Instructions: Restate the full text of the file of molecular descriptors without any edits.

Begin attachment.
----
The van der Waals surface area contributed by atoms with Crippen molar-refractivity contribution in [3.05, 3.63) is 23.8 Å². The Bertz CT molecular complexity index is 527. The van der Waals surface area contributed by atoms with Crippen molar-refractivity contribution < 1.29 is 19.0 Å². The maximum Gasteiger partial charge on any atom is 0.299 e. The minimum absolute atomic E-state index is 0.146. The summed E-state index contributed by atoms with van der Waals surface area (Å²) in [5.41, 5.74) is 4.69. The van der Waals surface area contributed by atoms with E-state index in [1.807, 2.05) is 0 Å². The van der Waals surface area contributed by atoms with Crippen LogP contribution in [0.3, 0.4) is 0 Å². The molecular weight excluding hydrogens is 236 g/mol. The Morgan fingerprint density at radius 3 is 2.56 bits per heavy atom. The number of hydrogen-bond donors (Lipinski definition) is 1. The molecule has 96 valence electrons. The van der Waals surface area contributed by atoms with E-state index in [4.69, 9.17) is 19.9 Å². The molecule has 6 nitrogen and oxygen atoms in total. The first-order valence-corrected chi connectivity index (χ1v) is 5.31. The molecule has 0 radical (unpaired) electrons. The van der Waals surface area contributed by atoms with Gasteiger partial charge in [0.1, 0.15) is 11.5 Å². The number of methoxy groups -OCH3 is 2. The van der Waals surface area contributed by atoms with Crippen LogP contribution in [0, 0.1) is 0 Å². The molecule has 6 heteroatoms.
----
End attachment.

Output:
The van der Waals surface area contributed by atoms with Crippen molar-refractivity contribution in [3.05, 3.63) is 23.8 Å². The Bertz CT molecular complexity index is 527. The van der Waals surface area contributed by atoms with Crippen molar-refractivity contribution < 1.29 is 19.0 Å². The maximum Gasteiger partial charge on any atom is 0.299 e. The minimum absolute atomic E-state index is 0.146. The summed E-state index contributed by atoms with van der Waals surface area (Å²) in [5.41, 5.74) is 4.69. The van der Waals surface area contributed by atoms with E-state index in [1.807, 2.05) is 0 Å². The van der Waals surface area contributed by atoms with Crippen LogP contribution in [0.3, 0.4) is 0 Å². The molecular weight excluding hydrogens is 236 g/mol. The Morgan fingerprint density at radius 3 is 2.56 bits per heavy atom. The number of hydrogen-bond donors (Lipinski definition) is 1. The molecule has 96 valence electrons. The van der Waals surface area contributed by atoms with E-state index in [4.69, 9.17) is 19.9 Å². The molecule has 6 nitrogen and oxygen atoms in total. The first-order valence-corrected chi connectivity index (χ1v) is 5.31. The molecule has 0 radical (unpaired) electrons. The van der Waals surface area contributed by atoms with Gasteiger partial charge in [0.1, 0.15) is 11.5 Å². The number of methoxy groups -OCH3 is 2. The van der Waals surface area contributed by atoms with Crippen LogP contribution in [0, 0.1) is 0 Å². The molecule has 6 heteroatoms.